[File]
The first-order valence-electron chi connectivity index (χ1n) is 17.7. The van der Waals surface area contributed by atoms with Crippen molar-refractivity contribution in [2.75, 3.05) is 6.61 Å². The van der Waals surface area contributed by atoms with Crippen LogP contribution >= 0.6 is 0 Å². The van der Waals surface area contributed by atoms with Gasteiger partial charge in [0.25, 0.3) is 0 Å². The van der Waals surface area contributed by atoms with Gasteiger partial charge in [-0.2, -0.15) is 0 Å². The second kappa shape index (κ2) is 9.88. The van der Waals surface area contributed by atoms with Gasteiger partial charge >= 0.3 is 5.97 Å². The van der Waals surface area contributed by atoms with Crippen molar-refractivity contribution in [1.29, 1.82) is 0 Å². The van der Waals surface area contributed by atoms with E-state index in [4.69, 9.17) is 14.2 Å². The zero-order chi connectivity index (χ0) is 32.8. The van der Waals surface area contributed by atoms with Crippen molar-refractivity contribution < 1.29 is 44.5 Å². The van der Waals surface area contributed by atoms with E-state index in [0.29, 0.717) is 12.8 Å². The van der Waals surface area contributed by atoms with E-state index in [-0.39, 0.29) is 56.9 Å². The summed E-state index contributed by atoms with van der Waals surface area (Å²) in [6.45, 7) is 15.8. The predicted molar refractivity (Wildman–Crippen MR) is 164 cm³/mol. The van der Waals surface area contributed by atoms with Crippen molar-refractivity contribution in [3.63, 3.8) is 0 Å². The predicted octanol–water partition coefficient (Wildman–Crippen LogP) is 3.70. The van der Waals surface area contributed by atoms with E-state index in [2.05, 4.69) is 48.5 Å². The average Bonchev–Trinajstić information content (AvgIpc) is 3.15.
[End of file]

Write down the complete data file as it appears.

The first-order valence-electron chi connectivity index (χ1n) is 17.7. The van der Waals surface area contributed by atoms with Crippen molar-refractivity contribution in [2.75, 3.05) is 6.61 Å². The van der Waals surface area contributed by atoms with Crippen LogP contribution >= 0.6 is 0 Å². The van der Waals surface area contributed by atoms with Gasteiger partial charge in [0.25, 0.3) is 0 Å². The van der Waals surface area contributed by atoms with Gasteiger partial charge in [-0.2, -0.15) is 0 Å². The second kappa shape index (κ2) is 9.88. The van der Waals surface area contributed by atoms with Gasteiger partial charge >= 0.3 is 5.97 Å². The van der Waals surface area contributed by atoms with Crippen molar-refractivity contribution in [1.29, 1.82) is 0 Å². The van der Waals surface area contributed by atoms with E-state index in [4.69, 9.17) is 14.2 Å². The zero-order chi connectivity index (χ0) is 32.8. The van der Waals surface area contributed by atoms with Crippen molar-refractivity contribution < 1.29 is 44.5 Å². The van der Waals surface area contributed by atoms with E-state index in [0.29, 0.717) is 12.8 Å². The van der Waals surface area contributed by atoms with E-state index in [-0.39, 0.29) is 56.9 Å². The summed E-state index contributed by atoms with van der Waals surface area (Å²) in [6.45, 7) is 15.8. The predicted molar refractivity (Wildman–Crippen MR) is 164 cm³/mol. The van der Waals surface area contributed by atoms with Crippen molar-refractivity contribution in [3.63, 3.8) is 0 Å². The predicted octanol–water partition coefficient (Wildman–Crippen LogP) is 3.70. The van der Waals surface area contributed by atoms with E-state index in [2.05, 4.69) is 48.5 Å². The average Bonchev–Trinajstić information content (AvgIpc) is 3.15.